WHY do so few women cycle compared to men? They are estimated to make just over a quarter of all cycle journeys in the UK, marginally ahead of the US but way behind Germany, Denmark and the Netherlands, where it’s 50:50 or above.
Although there has been a surge in the popularity of cycling since recent British successes in the Olympics, you are still far more likely to see a group of men out on a Sunday morning ride than women.
Safety concerns, busy roads, weather and discomfort are among the oft-quoted reasons.
“I think a lot of us just don’t feel comfortable on the roads, even though statistics show that cycling has low accident rates,” suggests Ellen Lee, who commutes by bike between Oxford and Eynsham all year round.
Another bar might be the macho image of cycling: for example, the derision in which many hold the “MAMIL” (middle aged man in Lycra), or the focus on racing bikes and gear in most bike shops.
But here in Oxford there’s a group of women cyclists bucking the trend and who care little for tight shorts or racing off at the lights.
“We are likely to be thinking more about where we’ll stop for coffee and cake than how far or fast we are going,” says Ellen, who co-founded Isis Cyclists eight years ago with Amanda Wrigley; Isis now have over 350 members. “We organise regular short, women-only bike rides with the aim of getting non-cyclists back on their bikes,” says Ellen. “We also organise social rides with male friends and partners.
“It’s a very friendly and welcoming group and, as well as being good exercise, and it’s a great way to meet new people.”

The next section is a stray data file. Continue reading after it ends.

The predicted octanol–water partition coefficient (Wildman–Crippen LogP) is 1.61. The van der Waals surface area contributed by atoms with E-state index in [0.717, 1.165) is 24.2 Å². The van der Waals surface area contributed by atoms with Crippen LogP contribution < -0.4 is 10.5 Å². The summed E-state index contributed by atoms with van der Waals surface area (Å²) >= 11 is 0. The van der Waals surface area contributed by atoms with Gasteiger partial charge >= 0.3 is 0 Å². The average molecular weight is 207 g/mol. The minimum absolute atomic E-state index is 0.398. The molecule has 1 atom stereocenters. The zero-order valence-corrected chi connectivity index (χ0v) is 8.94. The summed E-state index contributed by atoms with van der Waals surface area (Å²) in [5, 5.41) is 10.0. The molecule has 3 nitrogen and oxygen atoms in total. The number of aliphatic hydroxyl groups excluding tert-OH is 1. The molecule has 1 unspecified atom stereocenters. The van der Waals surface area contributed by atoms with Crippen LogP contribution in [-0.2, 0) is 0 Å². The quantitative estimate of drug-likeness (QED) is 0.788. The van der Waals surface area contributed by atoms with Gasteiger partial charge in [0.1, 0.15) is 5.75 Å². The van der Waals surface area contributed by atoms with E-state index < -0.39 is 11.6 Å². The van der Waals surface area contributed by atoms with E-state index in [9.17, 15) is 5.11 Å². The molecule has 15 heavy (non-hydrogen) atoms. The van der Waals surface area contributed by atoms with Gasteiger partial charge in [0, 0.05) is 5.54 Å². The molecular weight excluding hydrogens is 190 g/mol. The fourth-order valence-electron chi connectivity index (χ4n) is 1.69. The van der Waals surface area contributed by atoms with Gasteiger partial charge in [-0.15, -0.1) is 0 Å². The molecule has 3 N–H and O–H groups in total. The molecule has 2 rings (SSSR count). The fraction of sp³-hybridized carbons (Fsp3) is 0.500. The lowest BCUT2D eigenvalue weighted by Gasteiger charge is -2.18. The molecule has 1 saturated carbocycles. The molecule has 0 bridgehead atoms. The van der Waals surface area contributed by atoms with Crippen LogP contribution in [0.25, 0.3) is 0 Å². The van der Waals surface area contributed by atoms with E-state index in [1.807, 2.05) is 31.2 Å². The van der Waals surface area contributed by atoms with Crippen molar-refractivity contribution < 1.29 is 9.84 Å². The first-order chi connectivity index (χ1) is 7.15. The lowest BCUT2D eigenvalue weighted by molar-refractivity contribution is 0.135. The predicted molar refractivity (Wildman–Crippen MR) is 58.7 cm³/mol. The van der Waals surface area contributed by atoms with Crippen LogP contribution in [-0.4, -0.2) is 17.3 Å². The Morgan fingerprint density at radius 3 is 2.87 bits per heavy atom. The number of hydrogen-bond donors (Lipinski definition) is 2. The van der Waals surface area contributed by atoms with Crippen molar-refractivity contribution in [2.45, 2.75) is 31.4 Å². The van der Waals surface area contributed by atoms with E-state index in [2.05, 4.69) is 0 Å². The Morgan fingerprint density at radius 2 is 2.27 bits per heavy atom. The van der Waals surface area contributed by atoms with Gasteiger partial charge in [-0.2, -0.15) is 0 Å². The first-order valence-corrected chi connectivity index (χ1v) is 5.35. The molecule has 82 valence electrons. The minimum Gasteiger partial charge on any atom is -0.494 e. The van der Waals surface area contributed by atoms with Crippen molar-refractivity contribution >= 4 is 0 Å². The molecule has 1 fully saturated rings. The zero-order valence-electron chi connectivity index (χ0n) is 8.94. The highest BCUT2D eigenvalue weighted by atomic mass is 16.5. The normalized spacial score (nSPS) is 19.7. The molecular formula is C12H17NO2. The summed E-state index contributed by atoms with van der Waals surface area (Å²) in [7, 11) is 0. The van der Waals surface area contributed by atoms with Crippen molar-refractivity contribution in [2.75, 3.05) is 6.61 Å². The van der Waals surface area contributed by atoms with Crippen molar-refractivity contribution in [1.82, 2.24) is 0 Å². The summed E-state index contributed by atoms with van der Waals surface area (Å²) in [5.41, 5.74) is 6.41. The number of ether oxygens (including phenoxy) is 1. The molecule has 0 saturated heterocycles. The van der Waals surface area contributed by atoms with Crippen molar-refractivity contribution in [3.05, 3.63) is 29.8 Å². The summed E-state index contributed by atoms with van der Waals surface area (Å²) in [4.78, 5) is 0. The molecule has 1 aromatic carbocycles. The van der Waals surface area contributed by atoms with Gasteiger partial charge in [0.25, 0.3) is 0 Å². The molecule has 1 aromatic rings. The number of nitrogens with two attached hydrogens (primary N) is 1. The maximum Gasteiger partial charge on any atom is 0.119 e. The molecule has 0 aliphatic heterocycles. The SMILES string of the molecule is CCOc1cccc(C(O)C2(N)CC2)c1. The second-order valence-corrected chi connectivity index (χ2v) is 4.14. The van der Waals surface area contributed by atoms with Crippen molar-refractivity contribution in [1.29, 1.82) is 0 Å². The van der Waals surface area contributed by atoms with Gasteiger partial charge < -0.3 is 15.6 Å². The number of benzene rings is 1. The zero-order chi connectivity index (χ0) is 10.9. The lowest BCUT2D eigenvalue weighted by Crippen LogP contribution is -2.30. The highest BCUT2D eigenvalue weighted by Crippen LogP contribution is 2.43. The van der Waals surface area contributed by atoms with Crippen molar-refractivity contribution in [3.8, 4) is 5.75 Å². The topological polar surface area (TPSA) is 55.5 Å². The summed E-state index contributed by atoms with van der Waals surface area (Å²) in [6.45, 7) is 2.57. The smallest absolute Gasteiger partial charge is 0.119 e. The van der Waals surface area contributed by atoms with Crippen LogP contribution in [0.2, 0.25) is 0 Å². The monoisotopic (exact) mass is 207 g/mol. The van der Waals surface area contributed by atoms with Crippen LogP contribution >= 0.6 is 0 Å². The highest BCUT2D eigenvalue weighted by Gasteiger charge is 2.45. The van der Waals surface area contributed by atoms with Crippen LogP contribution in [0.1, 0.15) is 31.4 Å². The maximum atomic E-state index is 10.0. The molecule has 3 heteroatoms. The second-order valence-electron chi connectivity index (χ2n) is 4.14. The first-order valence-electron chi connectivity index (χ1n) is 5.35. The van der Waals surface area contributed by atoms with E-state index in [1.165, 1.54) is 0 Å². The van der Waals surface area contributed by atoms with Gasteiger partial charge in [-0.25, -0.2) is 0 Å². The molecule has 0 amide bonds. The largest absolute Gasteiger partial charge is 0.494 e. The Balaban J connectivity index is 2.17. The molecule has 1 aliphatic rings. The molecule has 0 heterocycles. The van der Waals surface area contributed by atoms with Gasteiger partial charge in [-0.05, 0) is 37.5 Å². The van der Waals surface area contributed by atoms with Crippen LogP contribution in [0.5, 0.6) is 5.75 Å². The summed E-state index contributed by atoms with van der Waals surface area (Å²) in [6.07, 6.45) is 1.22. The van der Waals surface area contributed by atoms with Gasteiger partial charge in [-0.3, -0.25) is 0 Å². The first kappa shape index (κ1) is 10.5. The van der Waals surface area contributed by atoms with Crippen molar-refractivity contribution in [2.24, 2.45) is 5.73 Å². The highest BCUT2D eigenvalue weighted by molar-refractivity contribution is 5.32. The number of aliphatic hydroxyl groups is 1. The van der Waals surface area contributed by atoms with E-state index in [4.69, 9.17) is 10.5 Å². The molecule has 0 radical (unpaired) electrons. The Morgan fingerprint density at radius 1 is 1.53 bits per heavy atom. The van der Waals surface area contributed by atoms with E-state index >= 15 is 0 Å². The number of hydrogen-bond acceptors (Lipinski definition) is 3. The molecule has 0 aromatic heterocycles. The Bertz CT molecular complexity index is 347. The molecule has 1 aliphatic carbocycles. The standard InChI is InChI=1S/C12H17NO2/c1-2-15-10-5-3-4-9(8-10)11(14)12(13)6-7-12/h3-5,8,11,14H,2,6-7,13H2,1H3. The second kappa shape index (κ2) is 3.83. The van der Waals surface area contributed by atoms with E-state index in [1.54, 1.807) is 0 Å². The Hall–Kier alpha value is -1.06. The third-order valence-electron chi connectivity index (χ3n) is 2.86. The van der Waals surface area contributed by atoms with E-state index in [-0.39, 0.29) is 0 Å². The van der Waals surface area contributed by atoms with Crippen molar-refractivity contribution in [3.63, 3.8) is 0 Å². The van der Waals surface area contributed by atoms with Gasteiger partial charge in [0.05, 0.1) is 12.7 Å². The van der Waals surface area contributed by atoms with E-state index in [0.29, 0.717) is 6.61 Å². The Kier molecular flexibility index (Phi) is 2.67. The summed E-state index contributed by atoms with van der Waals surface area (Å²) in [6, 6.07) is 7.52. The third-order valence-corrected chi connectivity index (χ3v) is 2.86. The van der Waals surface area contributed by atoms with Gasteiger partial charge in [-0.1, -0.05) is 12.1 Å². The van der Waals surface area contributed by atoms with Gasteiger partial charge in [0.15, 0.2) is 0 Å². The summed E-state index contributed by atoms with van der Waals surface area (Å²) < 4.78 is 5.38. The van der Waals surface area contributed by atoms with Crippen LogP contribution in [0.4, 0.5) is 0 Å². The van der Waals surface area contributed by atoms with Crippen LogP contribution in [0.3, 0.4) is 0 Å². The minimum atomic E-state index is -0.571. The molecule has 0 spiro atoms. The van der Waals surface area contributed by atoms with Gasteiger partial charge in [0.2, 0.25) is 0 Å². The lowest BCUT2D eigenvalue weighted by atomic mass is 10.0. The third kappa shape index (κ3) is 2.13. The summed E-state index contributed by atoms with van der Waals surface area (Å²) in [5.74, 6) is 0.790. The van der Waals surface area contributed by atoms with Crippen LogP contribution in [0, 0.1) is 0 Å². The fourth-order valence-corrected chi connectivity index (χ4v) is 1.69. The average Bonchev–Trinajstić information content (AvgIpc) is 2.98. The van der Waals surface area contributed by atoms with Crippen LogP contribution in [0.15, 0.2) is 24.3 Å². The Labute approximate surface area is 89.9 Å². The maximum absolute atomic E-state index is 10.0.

Rides vary from a slow five or six-mile exploration of cycle lanes and quiet roads inside the ring road, to a 30-mile trip out into the countryside. The group’s slow ride in November from the city centre to North Hinksey was led by Karen Wolff:
“Isis Cyclists has been a weekly fixture in my life for the last eight years. Through it I have discovered wonderful cycle routes, both in the countryside and short cuts through the city; kept fit; enjoyed some yummy refreshments; met interesting people of all ages and nationalities – and it’s free!”
“I discovered Isis in April 2013, and it fits my needs perfectly, with its combination of manageable distances and real companionship,” says Liz Masterman. “As a ride leader, I love planning routes for others to enjoy – and it’s really rewarding when the scenery and (equally important) the weather live up to expectation.”
Age and fitness are no barrier to joining Isis Cyclists, as Jan Archer discovered: “New to Oxford, newly retired, newly recovered from a cancer operation and treatment, I can’t tell you how wonderful it was to have a supportive group of women … if anyone is in doubt about getting back on her bike again or worrying about whether shed be ‘good enough’ and able to keep up – just come, and I’m sure you’ll have a great time and meet a wonderful group of people.”
The next slow ride is ideal for newcomers and uses cycle paths and quiet roads to visit the farmer’s market at Sandford on Thames on Saturday, December 3.
* To find out more about this and other Isis rides email email@example.com